by Sheldon Birnie
Good Old War are a three-piece indie folk band from Philadelphia, Pennsylvania. Formed on the fly in 2008, the group quickly hit the road and has basically never left it. Stylus spoke with guitar player Daniel Schwartz shortly after their Old Market Square performance to launch this year’s Winnipeg Folk Festival was cancelled due to extreme weather.
Stylus: It’s a shame your concert this afternoon at Old Market Square was cancelled due to a thunder storm. You guys do a lot of festivals. How do you end up dealing with the weather? Does it get annoying, or do you just get used to it after a while?
Daniel Schwartz: Actually, today it was a little bit welcome. We had a couple things to get done. One of my guitars got broken in the airport. It got dropped. So I had to do a little bit of surgery today anyway. So it actually worked out that we got to get a few things done that we needed to get done today. In general, I think it’s kind of cool. You get a little taste of what the locals’ reactions are to the weather. Like in Winnipeg, it seems people are very proud of the violent weather, and I think that’s a really interesting approach.
Stylus: Have you been to Winnipeg before?
DS: No, this is out first time.
Stylus: Welcome to Winnipeg then!
Stylus: Since you are new to the city, can you give us some background as to how the group got started, and where you are at now?
DS: Sure. We got started about 4 years ago. There was a band called Days Away that Tim [Arnold] and Keith [Goodwin] were in. They had a tour booked with a guy named Anthony Green, who is the singer for a band called Circa Survive, who are a really great band here from the US who are friends of ours. Right before the tour, the band got wind that their keyboard player was going to have to go back to school. So they didn’t want to do the tour just for nothing. Since they already knew me, and we’d already started to work together, we decided to try something new. We even booked the tour as Days Away, but by the end of it was clear, even though we were writing songs in the van on the way to shows, working out arrangements on the fly, we had a real chemistry. Immediately afterwards we signed to a label called Sargent House. They’ve supported us greatly. After that we basically toured and put out three records and basically worked as hard as any band could work. We really started on tour and continue to this day.
Stylus: Since the band kind of came together organically, has the music evolved in the same way? Or did you have anything particular in mind as to how you wanted to sound or what you wanted to do as a band?
DS: The only thing we wanted to do was be in a band that could play anywhere. From a front porch to a stadium. That way, we could grow naturally. All that really meant for us was having an acoustic guitar based sound and filling it in from there. We found out really quick that we liked singing together, so the vocals became a really big part for us right away. So we ended up with a really big sound with just three voices and a guitar. And then on top of that, we knew that we could all play too. So having, additionally, a great drummer and a great singer, it sort of got to evolve very naturally without having to think about it.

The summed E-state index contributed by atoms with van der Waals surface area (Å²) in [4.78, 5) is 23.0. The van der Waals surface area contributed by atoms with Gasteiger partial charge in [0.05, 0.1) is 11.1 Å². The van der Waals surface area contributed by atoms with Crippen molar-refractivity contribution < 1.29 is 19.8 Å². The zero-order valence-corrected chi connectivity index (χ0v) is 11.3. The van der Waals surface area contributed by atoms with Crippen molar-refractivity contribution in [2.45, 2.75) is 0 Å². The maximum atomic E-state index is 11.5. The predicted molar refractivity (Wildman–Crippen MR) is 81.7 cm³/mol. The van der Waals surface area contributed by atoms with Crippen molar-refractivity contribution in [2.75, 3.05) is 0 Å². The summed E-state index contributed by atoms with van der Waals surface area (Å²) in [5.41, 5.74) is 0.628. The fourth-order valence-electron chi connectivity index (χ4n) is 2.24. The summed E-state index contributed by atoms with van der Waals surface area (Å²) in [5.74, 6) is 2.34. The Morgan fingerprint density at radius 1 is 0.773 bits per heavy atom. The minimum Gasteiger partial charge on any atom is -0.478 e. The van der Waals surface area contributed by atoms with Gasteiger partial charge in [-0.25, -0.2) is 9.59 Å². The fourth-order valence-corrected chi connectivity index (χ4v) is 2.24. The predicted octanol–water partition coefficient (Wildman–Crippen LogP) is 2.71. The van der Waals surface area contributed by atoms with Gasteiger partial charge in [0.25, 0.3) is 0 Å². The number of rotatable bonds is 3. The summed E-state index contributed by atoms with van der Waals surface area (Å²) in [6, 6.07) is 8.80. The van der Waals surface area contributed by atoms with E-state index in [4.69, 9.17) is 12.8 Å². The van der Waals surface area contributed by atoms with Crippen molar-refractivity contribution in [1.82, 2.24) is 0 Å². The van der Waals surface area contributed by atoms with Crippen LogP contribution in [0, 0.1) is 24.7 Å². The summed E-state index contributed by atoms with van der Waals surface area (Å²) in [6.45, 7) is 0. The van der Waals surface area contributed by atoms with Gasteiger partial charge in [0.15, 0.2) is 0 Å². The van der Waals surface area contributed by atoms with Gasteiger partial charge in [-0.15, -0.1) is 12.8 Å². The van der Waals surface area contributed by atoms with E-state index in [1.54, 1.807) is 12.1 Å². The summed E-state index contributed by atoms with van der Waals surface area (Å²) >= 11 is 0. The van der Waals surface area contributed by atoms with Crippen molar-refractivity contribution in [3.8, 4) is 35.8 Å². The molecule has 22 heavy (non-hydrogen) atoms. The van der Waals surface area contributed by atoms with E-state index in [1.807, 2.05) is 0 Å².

Stylus: In terms of writing, do you all share writing duties? Does someone bring in a song and then you all work on it? How does that work?
DS: That’s a really ever evolving thing. The way we started though was Keith or I would bring in a song almost fully formed and we’d work it out from there. It changes all the time. But now someone will bring in a very close to fully formed song, like all the melodies and most of the parts, and then we work it out together. We all rewrite lyrics and we all have a lot of input. Since we all sing we make sure we’re all comfortable with what we’re saying.
Stylus: Can you tell us a little about your new record [Come Back as Rain]? It was released just a few months ago…
DS: This was the first time we recorded an album in what you could call “the proper way.” We had a producer, Jason Cupp. We were able to spend time on it for the first time. This is the first time we’ve been able to take a moment off tour to make a record. Our first record [Only Way to Be Alone, 2008] we made in a week. We played it all live, did all the music in two days, then did all the vocals the rest of the week. Our second album [Good Old War, 2010] we had to do in between tours. It took us almost a year. First of all we did it all by ourselves, produced it ourselves. We had to do it on breaks. We’d go on tour for a month, then we’d be back for a week and we’d be recording. Then we’d go on tour for another month. Just like that, it took forever. This time we had time to do preproduction. We had time to write everything, then edit it, then demo everything. That’s sort of the proper way to make a record. I think it really shows. I think it’s a cohesive statement for the first time.
Stylus: What can the Main Stage audience expect from Good Old War tomorrow night?
DS: They can expect a sing-a-long. Even if they don’t know the words, they’ll have a good time. They can expect to dance and sing. We will always go out of our way to make sure everyone is smiling. It’s a very positive, upbeat, fun show.
Make sure to check out Good Old War at the Main Stage on Thursday, July 5 at 6pm.